Air Date: Week of March 5, 1999
Many small communities in Prince William Sound rely on commercial fishing. Local residents and oil industry representatives disagree on how well fish stocks have recovered. (Photo: Terry FitzPatrick)
The ecology and economy of Prince William Sound were drastically affected by the spill. A wave of death washed up on 1500 miles of pristine beach. Thousands of fish, birds and marine mammals were killed. Local fishing communities and subsistence native villages were devastated. Exxon contends the ecosystem is "essentially recovered," but many scientists and local fishers disagree.
CURWOOD: It's been 10 years since the spill. And this week we're devoting our program to the lasting legacy of the Exxon Valdez. We begin with a look at the fishing communities of Prince William Sound. Living on Earth's Peter Thomson recently traveled to the heart of the spill zone to bring us this report.
(Boat engine and chewing sounds up and under)
THOMSON: Cordova Harbor is as smooth as glass this winter morning. The town's 250 or so fishing boats are tucked into their berths, resting under a blanket of snow. The only ripples are made by a pair of sea otters munching on mussels.
(Motor and munching continues; fade to footfalls in snow up and under)
HOPKINS: This is the old gal here. Raven's child.
THOMSON: Jack Hopkins climbs aboard his boat. It's months till the next salmon season, but he wants to see how she's weathering the cold.
HOPKINS: Watch your step there, she's pretty slippery.
THOMSON: Jack Hopkins has been fishing here for 30 years. He and his Tlingit Indian
ancestors have seen a lot of changes in their time, but nothing like the shock of March of 1989.
HOPKINS: There's so much that happens in a catastrophe like that. You know, loss of income, the loss of your ecosystem that sustains your way of life, and pretty much shatters everything.
THOMSON: Exxon's poisonous cargo never actually touched Cordova's shores. But as the home of Prince William Sound's largest fishing fleet, Cordova has been called Ground Zero of the spill. And Jack Hopkins says that as the tenth anniversary approaches, his town is still feeling its effects.
HOPKINS: Well, you know, an anniversary is a time of celebration. This is more like a wake. You know, I mean, it's the time that you sit down and you kind of ponder, you know, what has happened. You just shake your head, you're just wondering when you're going to come out of this nightmare.
THOMSON: Outside the boat, jagged mountains lose themselves in the smoky gray sky, and the silver fingers of the harbor reach out around islands toward the open water of Prince William Sound. For generations of fishing families and native communities, this was the landscape of dreams. To outsiders it's still stunning, but to many Cordovans it's no longer the same.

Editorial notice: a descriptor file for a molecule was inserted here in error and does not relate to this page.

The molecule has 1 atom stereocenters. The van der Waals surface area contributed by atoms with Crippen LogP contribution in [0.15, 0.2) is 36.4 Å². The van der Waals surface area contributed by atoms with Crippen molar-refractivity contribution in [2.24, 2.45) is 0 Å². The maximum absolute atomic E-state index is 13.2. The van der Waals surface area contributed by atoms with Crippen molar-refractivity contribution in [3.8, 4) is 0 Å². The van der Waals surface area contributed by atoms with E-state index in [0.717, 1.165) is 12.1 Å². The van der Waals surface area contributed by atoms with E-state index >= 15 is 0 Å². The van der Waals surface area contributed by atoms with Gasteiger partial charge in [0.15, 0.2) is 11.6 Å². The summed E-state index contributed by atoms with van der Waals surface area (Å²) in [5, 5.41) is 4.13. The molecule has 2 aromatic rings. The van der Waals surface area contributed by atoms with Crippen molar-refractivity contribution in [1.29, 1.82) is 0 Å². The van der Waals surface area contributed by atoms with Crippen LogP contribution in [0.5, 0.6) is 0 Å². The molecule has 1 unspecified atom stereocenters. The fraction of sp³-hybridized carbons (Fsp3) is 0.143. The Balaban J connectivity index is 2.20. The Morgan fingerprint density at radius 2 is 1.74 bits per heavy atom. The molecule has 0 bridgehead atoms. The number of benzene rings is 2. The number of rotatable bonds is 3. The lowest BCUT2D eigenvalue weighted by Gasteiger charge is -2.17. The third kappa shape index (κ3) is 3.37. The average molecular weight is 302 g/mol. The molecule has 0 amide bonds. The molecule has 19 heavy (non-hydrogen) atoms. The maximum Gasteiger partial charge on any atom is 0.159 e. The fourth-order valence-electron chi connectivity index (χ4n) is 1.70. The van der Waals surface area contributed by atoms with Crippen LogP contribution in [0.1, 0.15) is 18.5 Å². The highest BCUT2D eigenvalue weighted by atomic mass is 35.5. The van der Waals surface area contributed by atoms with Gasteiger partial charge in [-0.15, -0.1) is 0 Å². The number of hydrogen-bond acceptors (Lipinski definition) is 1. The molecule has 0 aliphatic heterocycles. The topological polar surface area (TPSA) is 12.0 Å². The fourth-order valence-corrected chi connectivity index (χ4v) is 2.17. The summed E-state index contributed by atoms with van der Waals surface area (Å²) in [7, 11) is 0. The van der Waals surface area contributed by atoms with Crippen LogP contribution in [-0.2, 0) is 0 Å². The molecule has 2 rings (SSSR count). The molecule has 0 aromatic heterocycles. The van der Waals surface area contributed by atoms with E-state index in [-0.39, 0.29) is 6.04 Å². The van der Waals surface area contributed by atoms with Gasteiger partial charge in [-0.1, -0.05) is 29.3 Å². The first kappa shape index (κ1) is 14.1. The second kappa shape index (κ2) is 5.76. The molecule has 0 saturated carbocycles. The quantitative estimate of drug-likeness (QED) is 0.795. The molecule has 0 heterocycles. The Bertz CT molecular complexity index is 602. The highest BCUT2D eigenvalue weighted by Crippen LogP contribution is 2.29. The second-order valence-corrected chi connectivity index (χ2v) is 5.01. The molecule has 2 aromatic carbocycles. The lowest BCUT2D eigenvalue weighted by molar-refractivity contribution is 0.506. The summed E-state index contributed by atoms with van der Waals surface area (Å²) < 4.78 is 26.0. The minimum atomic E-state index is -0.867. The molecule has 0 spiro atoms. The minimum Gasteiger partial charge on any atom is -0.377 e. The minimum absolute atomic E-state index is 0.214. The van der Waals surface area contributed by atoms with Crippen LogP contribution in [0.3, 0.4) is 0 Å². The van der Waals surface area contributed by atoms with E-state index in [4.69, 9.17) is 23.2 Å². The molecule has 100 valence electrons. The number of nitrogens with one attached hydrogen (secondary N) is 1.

Volunteer handles oil-soaked bird. (Photo: Alaska State Archives)
THOMSON: At a cafe on Main Street, Sylvia Lange and Michelle Hahn O'Leary have shed their parkas and sat down to stay a while.
LANGE: Some tourists came to town this summer and they'd been on a cruise ship. And they said, "Well, looked clean to me," you know, we've been told it's beautiful and it's clean, and my husband just said, "Well, I guess it is, if you never go ashore and you've never been here before." It's not an event that took place 10 years ago but an event that's been going on for 10 years.
THOMSON: In their years of fishing these women learned every nuance of life in the sound before the spill. And they know the official story of the Sound today. Scientists say most of the oil is gone. Two key species, bald eagles and river otters, are considered to be fully recovered. A number of others are showing signs of improvement, including pink and red salmon, herring, clams, and murres. Researchers say still others, like loons, harbor seals, and killer whales, haven't bounced back at all. But these women say they don't need scientists to tell them what's going on. They just have to get on their boats.
LANGE: The last time I tried fishing herring, we worked for over 22 days straight and we lost money. But that wasn't the sad part. What was sad was returning to these bays that used to be so full of life. And instead of seeing maybe 50, 60 pods of sea lions I would be seeing maybe 1. Instead of seeing whales everywhere I would see none. Instead of seeing the bay boil with herring, I'd see a few herring here and there, and because the herring weren't there, the birds weren't there.
THOMSON: You can see the wounds of the spill in these women's eyes, and you can hear different versions of the same story all around town.